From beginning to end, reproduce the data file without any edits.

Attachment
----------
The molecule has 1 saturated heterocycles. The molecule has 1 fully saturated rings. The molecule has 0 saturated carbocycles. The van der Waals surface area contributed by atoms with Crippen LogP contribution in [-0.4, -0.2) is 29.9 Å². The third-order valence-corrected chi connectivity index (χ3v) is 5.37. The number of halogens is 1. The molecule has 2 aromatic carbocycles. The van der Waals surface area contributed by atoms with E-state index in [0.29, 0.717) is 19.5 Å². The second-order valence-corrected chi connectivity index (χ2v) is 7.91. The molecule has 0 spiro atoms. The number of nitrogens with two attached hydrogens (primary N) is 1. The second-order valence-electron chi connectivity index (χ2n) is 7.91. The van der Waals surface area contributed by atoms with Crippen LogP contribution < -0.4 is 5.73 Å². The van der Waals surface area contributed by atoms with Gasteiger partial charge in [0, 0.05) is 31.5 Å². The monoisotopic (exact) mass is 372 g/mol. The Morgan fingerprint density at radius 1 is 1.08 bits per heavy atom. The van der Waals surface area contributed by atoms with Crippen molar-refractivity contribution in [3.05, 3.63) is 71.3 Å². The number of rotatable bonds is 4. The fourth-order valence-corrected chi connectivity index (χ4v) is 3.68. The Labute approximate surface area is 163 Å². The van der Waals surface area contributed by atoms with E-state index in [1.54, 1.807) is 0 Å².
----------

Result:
The molecule has 1 saturated heterocycles. The molecule has 1 fully saturated rings. The molecule has 0 saturated carbocycles. The van der Waals surface area contributed by atoms with Crippen LogP contribution in [-0.4, -0.2) is 29.9 Å². The third-order valence-corrected chi connectivity index (χ3v) is 5.37. The number of halogens is 1. The molecule has 2 aromatic carbocycles. The van der Waals surface area contributed by atoms with E-state index in [0.29, 0.717) is 19.5 Å². The second-order valence-corrected chi connectivity index (χ2v) is 7.91. The molecule has 0 spiro atoms. The number of nitrogens with two attached hydrogens (primary N) is 1. The second-order valence-electron chi connectivity index (χ2n) is 7.91. The van der Waals surface area contributed by atoms with Crippen LogP contribution < -0.4 is 5.73 Å². The van der Waals surface area contributed by atoms with Gasteiger partial charge in [0, 0.05) is 31.5 Å². The monoisotopic (exact) mass is 372 g/mol. The Morgan fingerprint density at radius 1 is 1.08 bits per heavy atom. The van der Waals surface area contributed by atoms with Crippen molar-refractivity contribution in [3.05, 3.63) is 71.3 Å². The number of rotatable bonds is 4. The fourth-order valence-corrected chi connectivity index (χ4v) is 3.68. The Labute approximate surface area is 163 Å². The van der Waals surface area contributed by atoms with E-state index in [1.54, 1.807) is 0 Å².